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"The CIA and its defenders are using Mr. al Baluchi as a scapegoat for its illegal and reprehensible use of torture," said James Connell, civilian attorney for Mr. al Baluchi. "The United States spent incredible amounts of money, energy, and American credibility, and now the CIA is pointing at Mr. al Baluchi to justify its massive torture infrastructure."
"Despite the pain he endured, and the CIA's use of Mr. al Baluchi to retroactively justify its torture program, Mr. al Baluchi does not hold any grudges against the CIA. He saw the humanity, and the suffering, of those who tortured him," said Connell.
In its official response to the Senate torture report, the CIA relies on its interrogation of Ammar al Baluchi to rationalize its torture program. It claims, "Ammar, after undergoing enhanced interrogation techniques, was the first detainee to reveal what apparently was a carefully guarded al-Qa'ida secret-that Abu Ahmed served as a courier for messages to and from Bin Laden." (Page 38.) The Senate Minority Report goes further, claiming that Mr. al Baluchi "provided this information at a CIA black site during a period of enhanced interrogation." (Page XVII.)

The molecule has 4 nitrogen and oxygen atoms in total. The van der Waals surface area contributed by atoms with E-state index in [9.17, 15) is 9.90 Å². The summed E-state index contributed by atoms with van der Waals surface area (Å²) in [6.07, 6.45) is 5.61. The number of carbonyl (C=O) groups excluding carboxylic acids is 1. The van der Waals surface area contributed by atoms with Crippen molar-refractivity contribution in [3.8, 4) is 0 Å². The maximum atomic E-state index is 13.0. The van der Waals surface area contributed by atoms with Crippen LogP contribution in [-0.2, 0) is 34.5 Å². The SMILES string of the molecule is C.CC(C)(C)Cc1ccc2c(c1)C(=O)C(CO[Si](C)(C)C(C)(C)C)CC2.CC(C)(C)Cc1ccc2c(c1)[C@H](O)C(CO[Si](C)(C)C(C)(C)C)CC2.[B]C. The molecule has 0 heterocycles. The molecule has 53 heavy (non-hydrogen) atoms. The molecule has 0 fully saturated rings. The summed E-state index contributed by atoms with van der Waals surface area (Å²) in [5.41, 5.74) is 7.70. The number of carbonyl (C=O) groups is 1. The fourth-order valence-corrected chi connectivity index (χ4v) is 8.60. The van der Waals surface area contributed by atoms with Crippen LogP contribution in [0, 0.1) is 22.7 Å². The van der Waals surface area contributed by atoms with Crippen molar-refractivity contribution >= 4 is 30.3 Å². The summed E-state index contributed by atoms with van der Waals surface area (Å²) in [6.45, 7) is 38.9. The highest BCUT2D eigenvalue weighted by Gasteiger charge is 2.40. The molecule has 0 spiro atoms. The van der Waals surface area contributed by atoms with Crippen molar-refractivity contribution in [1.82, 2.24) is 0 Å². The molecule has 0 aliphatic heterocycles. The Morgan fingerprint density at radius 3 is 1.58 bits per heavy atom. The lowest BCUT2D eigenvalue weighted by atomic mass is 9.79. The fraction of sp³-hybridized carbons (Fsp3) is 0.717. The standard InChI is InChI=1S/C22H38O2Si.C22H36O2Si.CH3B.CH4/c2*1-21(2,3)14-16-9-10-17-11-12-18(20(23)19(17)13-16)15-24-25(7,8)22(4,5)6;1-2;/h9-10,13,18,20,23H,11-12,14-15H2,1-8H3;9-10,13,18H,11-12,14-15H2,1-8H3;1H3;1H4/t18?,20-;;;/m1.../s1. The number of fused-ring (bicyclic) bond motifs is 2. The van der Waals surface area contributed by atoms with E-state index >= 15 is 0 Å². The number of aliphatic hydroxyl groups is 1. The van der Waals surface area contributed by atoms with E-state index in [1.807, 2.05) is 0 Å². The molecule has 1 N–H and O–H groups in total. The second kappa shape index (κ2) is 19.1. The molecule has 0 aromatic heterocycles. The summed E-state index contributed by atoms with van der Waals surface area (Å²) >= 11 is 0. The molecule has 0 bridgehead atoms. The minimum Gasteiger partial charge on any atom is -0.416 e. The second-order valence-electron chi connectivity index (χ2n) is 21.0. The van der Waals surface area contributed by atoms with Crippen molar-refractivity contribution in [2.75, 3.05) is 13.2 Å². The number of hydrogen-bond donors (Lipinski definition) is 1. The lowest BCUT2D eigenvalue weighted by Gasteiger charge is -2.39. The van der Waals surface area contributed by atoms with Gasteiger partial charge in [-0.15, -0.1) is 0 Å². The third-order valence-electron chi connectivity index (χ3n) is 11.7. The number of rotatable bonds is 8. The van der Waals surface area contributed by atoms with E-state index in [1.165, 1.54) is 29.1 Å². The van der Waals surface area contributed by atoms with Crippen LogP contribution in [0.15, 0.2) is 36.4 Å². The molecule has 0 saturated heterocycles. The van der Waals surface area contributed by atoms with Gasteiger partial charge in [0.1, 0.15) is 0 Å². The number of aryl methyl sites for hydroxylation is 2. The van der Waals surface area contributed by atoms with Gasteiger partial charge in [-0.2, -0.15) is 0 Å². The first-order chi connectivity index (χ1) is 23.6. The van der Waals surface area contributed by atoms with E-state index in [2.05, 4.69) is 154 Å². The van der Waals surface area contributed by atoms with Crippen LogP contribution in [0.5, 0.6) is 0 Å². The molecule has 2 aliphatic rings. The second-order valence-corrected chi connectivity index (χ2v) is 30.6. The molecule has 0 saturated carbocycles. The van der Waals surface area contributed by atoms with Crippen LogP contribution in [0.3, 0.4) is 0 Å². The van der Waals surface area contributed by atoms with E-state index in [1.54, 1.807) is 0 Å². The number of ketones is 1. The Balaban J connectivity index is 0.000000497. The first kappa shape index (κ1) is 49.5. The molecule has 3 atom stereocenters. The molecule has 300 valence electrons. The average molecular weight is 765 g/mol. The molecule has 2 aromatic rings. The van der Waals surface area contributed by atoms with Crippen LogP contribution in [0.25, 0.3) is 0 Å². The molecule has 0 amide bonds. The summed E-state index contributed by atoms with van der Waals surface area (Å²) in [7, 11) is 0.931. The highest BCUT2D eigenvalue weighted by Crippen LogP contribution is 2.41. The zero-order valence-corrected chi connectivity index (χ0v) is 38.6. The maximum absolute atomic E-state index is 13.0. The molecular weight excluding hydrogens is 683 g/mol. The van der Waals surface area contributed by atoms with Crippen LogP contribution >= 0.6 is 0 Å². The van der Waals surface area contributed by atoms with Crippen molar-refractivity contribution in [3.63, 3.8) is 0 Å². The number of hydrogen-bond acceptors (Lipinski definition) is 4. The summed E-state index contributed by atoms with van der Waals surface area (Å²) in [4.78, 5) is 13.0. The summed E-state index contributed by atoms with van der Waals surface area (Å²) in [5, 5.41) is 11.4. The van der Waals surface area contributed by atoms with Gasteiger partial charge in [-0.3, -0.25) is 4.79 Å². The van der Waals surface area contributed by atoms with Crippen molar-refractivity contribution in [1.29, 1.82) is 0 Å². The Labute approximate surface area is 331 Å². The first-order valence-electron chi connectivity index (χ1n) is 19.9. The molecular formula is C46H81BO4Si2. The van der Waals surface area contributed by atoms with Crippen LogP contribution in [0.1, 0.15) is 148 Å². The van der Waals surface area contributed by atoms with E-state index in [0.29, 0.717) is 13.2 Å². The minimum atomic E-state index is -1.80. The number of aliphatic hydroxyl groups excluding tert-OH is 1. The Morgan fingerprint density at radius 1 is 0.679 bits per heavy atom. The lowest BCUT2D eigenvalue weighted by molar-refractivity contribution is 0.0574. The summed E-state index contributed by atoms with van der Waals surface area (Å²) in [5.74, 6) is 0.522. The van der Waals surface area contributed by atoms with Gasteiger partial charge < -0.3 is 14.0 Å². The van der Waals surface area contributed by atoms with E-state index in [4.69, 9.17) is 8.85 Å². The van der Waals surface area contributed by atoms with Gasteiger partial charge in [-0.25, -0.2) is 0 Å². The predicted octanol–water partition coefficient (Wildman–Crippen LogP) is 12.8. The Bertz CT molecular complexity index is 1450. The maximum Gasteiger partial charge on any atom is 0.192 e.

The CIA claim is also the plot of the film Zero Dark Thirty, which used Ammar al Baluchi as the basis for its character "Ammar." "In its response, and in the information it obviously provided for Zero Dark Thirty, the CIA tried to portray its interrogation of Mr. al Baluchi as a success story. In fact, the story-true or not-documents failures of democracy and American values. Torture is always wrong." said Lt Col Sterling Thomas, military counsel for Mr. al Baluchi.
The prosecution in the military commission has refused to turn over information about CIA communications to filmmakers. The motion seeking information about communications between the CIA and Zero Dark Thirty filmmakers (AE 195) is available at http://www.gitmowatch.com/